Kirchhoff’s voltage law is also called as Mesh or Loop law. The Kirchhoff’s voltage law (KVL) states that the algebraic sum of the voltage around a closed loop in a circuit must be equal to zero. This is mathematically expressed as,
The other statement of KVL is that, the sum of the voltage rises is equal to the sum of the voltage drops around a closed loop in a circuit.
Further, Kirchhoﬀ's voltage law (KVL) can also be stated as the algebraic sum of voltages around any closed path in a circuit is zero. This is mathematically expressed as,
Where Vj (t) is the voltage across the jth branch (with proper reference direction) in a loop containing N voltages.
In Kirchhoﬀ's voltage law, the algebraic sign is used to keep track of the voltage polarity. In other words, as we traverse the circuit, it is necessary to sum the increases and decreases in voltages to zero. Therefore, it is important to keep track of whether the voltage is increasing or decreasing as we go through each element. We will adopt a policy of considering the increase in voltage as negative and a decrease in voltage as positive.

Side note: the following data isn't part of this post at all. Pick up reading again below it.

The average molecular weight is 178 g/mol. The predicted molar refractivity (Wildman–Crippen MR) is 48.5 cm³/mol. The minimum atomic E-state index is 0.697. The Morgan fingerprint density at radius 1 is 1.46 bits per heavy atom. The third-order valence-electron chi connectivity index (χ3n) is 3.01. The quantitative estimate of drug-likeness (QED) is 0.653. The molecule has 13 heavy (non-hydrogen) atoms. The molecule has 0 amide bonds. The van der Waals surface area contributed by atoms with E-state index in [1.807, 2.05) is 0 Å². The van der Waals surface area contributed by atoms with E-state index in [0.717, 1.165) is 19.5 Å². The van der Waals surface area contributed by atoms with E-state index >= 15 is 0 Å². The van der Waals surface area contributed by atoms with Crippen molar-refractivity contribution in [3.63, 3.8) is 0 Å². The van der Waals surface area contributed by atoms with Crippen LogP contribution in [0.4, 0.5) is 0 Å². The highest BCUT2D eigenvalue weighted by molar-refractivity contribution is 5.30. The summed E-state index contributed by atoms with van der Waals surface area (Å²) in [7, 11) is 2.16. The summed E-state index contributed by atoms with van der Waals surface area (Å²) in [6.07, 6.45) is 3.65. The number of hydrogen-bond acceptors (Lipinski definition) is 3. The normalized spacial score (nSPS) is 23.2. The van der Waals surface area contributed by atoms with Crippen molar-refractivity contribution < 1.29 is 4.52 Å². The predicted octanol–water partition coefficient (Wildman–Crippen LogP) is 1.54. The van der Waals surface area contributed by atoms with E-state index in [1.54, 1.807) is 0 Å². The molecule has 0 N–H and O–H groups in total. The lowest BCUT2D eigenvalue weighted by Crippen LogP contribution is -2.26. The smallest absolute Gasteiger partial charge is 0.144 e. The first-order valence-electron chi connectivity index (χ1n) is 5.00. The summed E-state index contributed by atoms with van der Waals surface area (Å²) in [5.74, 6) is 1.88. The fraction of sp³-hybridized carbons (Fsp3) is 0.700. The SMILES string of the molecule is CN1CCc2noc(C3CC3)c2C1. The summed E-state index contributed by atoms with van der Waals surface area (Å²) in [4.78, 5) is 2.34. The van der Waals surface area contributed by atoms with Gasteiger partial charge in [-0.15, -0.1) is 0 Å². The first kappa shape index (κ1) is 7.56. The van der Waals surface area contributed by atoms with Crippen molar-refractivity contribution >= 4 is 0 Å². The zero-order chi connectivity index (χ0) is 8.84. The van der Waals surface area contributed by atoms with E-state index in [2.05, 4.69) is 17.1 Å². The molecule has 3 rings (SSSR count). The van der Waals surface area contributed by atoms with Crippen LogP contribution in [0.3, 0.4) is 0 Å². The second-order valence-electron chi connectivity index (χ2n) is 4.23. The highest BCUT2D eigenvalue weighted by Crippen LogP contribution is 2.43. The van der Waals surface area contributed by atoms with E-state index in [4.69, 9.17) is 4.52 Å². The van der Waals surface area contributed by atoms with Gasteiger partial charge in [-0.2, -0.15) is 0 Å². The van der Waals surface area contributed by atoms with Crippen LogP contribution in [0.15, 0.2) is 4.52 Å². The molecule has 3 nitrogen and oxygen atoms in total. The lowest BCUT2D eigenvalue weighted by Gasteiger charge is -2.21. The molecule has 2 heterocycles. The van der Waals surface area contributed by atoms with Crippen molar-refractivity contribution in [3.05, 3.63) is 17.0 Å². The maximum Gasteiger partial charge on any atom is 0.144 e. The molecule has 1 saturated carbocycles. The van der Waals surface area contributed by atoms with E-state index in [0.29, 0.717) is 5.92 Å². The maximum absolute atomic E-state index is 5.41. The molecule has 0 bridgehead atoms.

Consider the circuit shown in above figure, where the voltage for each element is identified with its sign. The ideal wire used for connecting the components has zero resistance, and thus the voltage across it is equal to zero. The sum of voltages around the loop incorporating is,
The sum of voltages around a loop is equal to zero. A circuit loop is a conservative system, meaning that the work required to move a unit charge around any loop is zero. However, it is important to note that not all electrical systems are conservative. Example of a non-conservative system is a radio wave broadcasting system.